Down The Mental Rabbit Hole

I used to follow a blog where the author ran out of things to say. Actually, I still follow it, but I realized yesterday that it must be at least six months, maybe a year, since the last post. (I just checked – more than a year.)

I suppose it is possible he died. At least one blogger I follow did indeed pass on without warning his readers. 

More likely though in this case is that the guy just ran out of steam. His posting frequency had dropped pre-COVID, then was almost zero during the pandemic. 

He wrote about having nothing to write about. Which I suppose you could do forever, though it would quickly get boring.

These thoughts come to mind as you may have noticed the occasional gap in this space, sometimes a day, sometimes more, and I was thinking about what to post today. I haven’t run out of things to say, that is for sure, but lifestyle changes have reduced my writing output.

For most bloggers this online sharing of ideas is a hobby. Hobbies aren’t supposed to be all-consuming, they are something you do for enjoyment in your spare time.

My spare time used to be when I took the bus to and from work daily. I would write a post on the bus, starting it on my morning commute and finishing on the trip home. On a good day I might write two. With that schedule is seemed easy to write 350 posts a year, sometimes more.

These days though, I’m just as likely to be working from home. And my commute when I do go into the office is no longer a one-bus trip but a bus/train combination that breaks my concentration. Posts don’t seem to flow as easily. (There are also days when I enjoy the time with a book instead.)

When I’m home, there always seems to be something higher priority. The dishes need to be done and there are no excuses. The same for the laundry.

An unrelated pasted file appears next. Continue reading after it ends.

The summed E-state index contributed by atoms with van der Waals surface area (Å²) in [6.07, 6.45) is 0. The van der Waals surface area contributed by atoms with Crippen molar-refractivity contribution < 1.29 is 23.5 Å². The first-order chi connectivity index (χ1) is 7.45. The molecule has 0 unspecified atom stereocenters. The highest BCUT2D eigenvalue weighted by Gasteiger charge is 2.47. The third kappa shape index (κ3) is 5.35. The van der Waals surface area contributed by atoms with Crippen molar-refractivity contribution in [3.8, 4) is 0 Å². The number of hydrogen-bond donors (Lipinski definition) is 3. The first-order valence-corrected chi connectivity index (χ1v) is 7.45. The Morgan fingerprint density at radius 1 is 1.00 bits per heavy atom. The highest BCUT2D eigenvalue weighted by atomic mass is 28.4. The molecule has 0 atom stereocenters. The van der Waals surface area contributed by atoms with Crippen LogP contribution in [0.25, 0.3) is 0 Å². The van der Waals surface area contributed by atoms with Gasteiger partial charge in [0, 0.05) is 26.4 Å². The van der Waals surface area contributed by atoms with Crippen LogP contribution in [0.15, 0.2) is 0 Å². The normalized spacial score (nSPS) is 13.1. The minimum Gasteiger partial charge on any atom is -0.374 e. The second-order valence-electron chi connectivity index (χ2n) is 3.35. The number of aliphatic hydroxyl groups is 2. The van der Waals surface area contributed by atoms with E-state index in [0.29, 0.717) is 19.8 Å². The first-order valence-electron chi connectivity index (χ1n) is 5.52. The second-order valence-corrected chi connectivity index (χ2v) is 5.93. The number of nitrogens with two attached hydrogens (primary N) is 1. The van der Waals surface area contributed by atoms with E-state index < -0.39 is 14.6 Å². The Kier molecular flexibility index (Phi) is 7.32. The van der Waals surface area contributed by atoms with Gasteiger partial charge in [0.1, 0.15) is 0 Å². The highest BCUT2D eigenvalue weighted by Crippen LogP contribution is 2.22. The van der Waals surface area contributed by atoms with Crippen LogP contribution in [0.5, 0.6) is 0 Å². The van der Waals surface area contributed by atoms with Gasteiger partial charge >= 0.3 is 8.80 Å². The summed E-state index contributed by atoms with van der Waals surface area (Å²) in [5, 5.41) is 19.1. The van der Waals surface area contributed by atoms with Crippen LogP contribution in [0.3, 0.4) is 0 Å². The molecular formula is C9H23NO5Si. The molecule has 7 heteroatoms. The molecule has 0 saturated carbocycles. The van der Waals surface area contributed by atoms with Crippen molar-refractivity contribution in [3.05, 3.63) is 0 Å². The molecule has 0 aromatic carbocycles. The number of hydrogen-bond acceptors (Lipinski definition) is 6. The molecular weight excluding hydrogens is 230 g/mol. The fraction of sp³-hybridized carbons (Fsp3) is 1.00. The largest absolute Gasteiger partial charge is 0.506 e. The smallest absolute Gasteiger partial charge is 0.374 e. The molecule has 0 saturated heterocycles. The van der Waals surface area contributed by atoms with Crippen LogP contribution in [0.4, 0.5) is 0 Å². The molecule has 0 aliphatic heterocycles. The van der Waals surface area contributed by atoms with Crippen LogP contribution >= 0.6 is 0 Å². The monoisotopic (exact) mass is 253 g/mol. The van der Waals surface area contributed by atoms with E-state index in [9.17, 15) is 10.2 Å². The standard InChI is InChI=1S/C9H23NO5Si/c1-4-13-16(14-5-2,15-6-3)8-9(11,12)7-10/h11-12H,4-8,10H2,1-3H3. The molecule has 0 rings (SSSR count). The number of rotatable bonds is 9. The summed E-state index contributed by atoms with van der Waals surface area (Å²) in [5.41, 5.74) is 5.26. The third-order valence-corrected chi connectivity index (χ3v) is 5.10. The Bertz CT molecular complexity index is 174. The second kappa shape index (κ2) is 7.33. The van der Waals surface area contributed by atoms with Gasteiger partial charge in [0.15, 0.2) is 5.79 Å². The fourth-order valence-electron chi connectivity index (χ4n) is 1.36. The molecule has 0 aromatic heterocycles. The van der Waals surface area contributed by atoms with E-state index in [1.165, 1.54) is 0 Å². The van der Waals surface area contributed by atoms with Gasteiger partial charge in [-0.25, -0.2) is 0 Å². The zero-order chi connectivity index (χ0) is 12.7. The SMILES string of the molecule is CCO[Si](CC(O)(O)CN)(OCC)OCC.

All of which explains my hit and miss performance in this space recent weeks and months. Or partly explains it.

After more than two years of pandemic, it seems everyone I know is moving a little slower, suffering from COVID fatigue. Simple tasks seem to take longer and the energy level is flagging. It doesn’t seem to be age-related, young and old have complained of the same thing. Some call it COVID-brain or COVID-fog. You just don’t seem to be moving as swiftly mentally as you did pre-pandemic.

Sociologists are going to be studying the effects of the pandemic for years. Our society has probably changed in ways we don’t even realize. It will be the academics who figure it out.

Has COVID made us short-tempered, or just allowed us to see that we are? And what can be done about what seems to be a societal crankiness? I am sure I am not the only one who has noticed a reduced ability to suffer fools gladly. (With perhaps a corresponding inability to realize when I am the fool.)

Where are my thoughts going this morning? I’m not quite sure. Occasionally we do live up to the randomness of the title. Especially as my train stop is next.



  1. Neil Remington Abramson · · Reply

    I think it’s pretty amazing that you are able to write blogs almost every day. I suppose that by next year I will have to write such for our Routledge published textbook to link the book’s contents to current events – as a service to teachers looking for things to interest their students. I seriously doubt I would do so more than once a week but luckily there are three of us as the authors.
    I suppose one idea to help with burnout is to make your blog a co-op. Multiple authors could share the load.

    1. All I ned is a few more hours in the day. But since I’m not going to get them I’m not going to worry about missing some days. And I have cut back on the politics recently – easy stuff to write, but depressing to read.

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